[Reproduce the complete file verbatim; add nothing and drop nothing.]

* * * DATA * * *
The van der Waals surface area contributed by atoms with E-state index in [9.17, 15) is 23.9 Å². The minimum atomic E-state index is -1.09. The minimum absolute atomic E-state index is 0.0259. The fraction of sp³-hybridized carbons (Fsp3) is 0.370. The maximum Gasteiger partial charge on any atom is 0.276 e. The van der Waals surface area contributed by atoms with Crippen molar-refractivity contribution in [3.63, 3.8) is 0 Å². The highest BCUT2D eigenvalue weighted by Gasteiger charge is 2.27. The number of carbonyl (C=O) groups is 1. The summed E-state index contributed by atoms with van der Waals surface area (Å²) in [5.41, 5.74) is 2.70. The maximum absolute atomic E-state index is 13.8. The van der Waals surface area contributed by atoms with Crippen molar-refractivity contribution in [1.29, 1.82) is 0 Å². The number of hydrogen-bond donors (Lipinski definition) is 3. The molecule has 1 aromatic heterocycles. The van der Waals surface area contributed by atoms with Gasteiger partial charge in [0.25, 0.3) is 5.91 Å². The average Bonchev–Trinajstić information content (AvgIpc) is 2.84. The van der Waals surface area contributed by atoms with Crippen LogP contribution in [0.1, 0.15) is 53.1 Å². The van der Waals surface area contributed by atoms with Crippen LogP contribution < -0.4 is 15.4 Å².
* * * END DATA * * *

The van der Waals surface area contributed by atoms with E-state index in [9.17, 15) is 23.9 Å². The minimum atomic E-state index is -1.09. The minimum absolute atomic E-state index is 0.0259. The fraction of sp³-hybridized carbons (Fsp3) is 0.370. The maximum Gasteiger partial charge on any atom is 0.276 e. The van der Waals surface area contributed by atoms with Crippen molar-refractivity contribution in [3.63, 3.8) is 0 Å². The highest BCUT2D eigenvalue weighted by Gasteiger charge is 2.27. The number of carbonyl (C=O) groups is 1. The summed E-state index contributed by atoms with van der Waals surface area (Å²) in [5.41, 5.74) is 2.70. The maximum absolute atomic E-state index is 13.8. The van der Waals surface area contributed by atoms with Crippen molar-refractivity contribution in [1.29, 1.82) is 0 Å². The number of hydrogen-bond donors (Lipinski definition) is 3. The molecule has 1 aromatic heterocycles. The van der Waals surface area contributed by atoms with Gasteiger partial charge in [0.25, 0.3) is 5.91 Å². The average Bonchev–Trinajstić information content (AvgIpc) is 2.84. The van der Waals surface area contributed by atoms with Crippen LogP contribution in [0.1, 0.15) is 53.1 Å². The van der Waals surface area contributed by atoms with Crippen LogP contribution < -0.4 is 15.4 Å².